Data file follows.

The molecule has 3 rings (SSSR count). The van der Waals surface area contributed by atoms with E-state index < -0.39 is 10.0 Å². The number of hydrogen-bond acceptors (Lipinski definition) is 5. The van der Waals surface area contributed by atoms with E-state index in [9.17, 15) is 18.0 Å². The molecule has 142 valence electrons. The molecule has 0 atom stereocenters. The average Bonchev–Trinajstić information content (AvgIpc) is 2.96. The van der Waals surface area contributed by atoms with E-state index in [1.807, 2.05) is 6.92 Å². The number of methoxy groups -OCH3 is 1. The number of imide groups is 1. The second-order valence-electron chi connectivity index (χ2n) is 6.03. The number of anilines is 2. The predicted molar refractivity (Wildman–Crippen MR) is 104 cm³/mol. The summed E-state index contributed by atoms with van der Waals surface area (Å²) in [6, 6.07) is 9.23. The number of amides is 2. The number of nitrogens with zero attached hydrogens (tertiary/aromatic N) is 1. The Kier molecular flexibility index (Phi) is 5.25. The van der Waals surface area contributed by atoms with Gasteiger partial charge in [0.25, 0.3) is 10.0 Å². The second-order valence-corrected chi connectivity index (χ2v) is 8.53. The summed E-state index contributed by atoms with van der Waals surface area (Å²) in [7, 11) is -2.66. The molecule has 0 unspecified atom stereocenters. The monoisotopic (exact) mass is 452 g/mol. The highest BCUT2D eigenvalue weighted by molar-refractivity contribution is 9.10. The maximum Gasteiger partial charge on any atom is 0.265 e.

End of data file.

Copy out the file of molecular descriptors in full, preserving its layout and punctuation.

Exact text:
The molecule has 3 rings (SSSR count). The van der Waals surface area contributed by atoms with E-state index < -0.39 is 10.0 Å². The number of hydrogen-bond acceptors (Lipinski definition) is 5. The van der Waals surface area contributed by atoms with E-state index in [9.17, 15) is 18.0 Å². The molecule has 142 valence electrons. The molecule has 0 atom stereocenters. The average Bonchev–Trinajstić information content (AvgIpc) is 2.96. The van der Waals surface area contributed by atoms with E-state index in [1.807, 2.05) is 6.92 Å². The number of methoxy groups -OCH3 is 1. The number of imide groups is 1. The second-order valence-electron chi connectivity index (χ2n) is 6.03. The number of anilines is 2. The predicted molar refractivity (Wildman–Crippen MR) is 104 cm³/mol. The summed E-state index contributed by atoms with van der Waals surface area (Å²) in [6, 6.07) is 9.23. The number of amides is 2. The number of nitrogens with zero attached hydrogens (tertiary/aromatic N) is 1. The Kier molecular flexibility index (Phi) is 5.25. The van der Waals surface area contributed by atoms with Gasteiger partial charge in [0.25, 0.3) is 10.0 Å². The second-order valence-corrected chi connectivity index (χ2v) is 8.53. The summed E-state index contributed by atoms with van der Waals surface area (Å²) in [7, 11) is -2.66. The molecule has 0 unspecified atom stereocenters. The monoisotopic (exact) mass is 452 g/mol. The highest BCUT2D eigenvalue weighted by molar-refractivity contribution is 9.10. The maximum Gasteiger partial charge on any atom is 0.265 e.